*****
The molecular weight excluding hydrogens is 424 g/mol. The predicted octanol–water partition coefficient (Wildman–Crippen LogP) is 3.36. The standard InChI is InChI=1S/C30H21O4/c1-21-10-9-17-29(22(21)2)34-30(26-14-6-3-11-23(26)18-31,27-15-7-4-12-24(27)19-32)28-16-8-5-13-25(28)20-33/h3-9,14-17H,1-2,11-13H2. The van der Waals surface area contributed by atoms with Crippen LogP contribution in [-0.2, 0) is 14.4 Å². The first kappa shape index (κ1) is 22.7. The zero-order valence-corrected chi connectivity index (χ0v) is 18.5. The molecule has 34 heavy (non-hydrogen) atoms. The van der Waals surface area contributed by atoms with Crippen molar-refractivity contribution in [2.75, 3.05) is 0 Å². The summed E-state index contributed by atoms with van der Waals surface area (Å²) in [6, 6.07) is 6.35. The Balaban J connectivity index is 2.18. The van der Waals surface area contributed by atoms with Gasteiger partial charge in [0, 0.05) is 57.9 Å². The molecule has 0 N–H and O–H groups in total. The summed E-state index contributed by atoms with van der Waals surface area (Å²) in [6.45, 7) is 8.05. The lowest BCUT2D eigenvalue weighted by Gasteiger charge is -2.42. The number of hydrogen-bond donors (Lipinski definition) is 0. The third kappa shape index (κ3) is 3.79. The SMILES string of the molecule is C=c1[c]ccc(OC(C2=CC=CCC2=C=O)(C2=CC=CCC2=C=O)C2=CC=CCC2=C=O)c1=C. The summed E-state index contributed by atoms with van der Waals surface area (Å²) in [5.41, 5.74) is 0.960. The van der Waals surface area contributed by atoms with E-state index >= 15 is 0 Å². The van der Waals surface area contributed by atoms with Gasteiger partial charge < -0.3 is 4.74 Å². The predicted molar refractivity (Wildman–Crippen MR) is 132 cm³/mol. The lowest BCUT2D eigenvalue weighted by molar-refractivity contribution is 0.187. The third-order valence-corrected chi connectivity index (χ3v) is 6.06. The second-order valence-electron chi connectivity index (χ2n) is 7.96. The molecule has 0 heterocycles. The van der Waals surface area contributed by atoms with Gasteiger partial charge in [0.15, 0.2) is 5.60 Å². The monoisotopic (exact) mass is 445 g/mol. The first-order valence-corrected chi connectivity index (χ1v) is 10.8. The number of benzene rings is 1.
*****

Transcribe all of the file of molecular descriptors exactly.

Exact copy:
The molecular weight excluding hydrogens is 424 g/mol. The predicted octanol–water partition coefficient (Wildman–Crippen LogP) is 3.36. The standard InChI is InChI=1S/C30H21O4/c1-21-10-9-17-29(22(21)2)34-30(26-14-6-3-11-23(26)18-31,27-15-7-4-12-24(27)19-32)28-16-8-5-13-25(28)20-33/h3-9,14-17H,1-2,11-13H2. The van der Waals surface area contributed by atoms with Crippen LogP contribution in [-0.2, 0) is 14.4 Å². The first kappa shape index (κ1) is 22.7. The zero-order valence-corrected chi connectivity index (χ0v) is 18.5. The molecule has 34 heavy (non-hydrogen) atoms. The van der Waals surface area contributed by atoms with Crippen molar-refractivity contribution in [2.75, 3.05) is 0 Å². The summed E-state index contributed by atoms with van der Waals surface area (Å²) in [6, 6.07) is 6.35. The Balaban J connectivity index is 2.18. The van der Waals surface area contributed by atoms with Gasteiger partial charge in [0, 0.05) is 57.9 Å². The molecule has 0 N–H and O–H groups in total. The summed E-state index contributed by atoms with van der Waals surface area (Å²) in [6.45, 7) is 8.05. The lowest BCUT2D eigenvalue weighted by Gasteiger charge is -2.42. The number of hydrogen-bond donors (Lipinski definition) is 0. The third kappa shape index (κ3) is 3.79. The SMILES string of the molecule is C=c1[c]ccc(OC(C2=CC=CCC2=C=O)(C2=CC=CCC2=C=O)C2=CC=CCC2=C=O)c1=C. The summed E-state index contributed by atoms with van der Waals surface area (Å²) in [5.41, 5.74) is 0.960. The van der Waals surface area contributed by atoms with E-state index >= 15 is 0 Å². The van der Waals surface area contributed by atoms with Gasteiger partial charge < -0.3 is 4.74 Å². The predicted molar refractivity (Wildman–Crippen MR) is 132 cm³/mol. The lowest BCUT2D eigenvalue weighted by molar-refractivity contribution is 0.187. The third-order valence-corrected chi connectivity index (χ3v) is 6.06. The second-order valence-electron chi connectivity index (χ2n) is 7.96. The molecule has 0 heterocycles. The van der Waals surface area contributed by atoms with Gasteiger partial charge in [0.15, 0.2) is 5.60 Å². The monoisotopic (exact) mass is 445 g/mol. The first-order valence-corrected chi connectivity index (χ1v) is 10.8. The number of benzene rings is 1.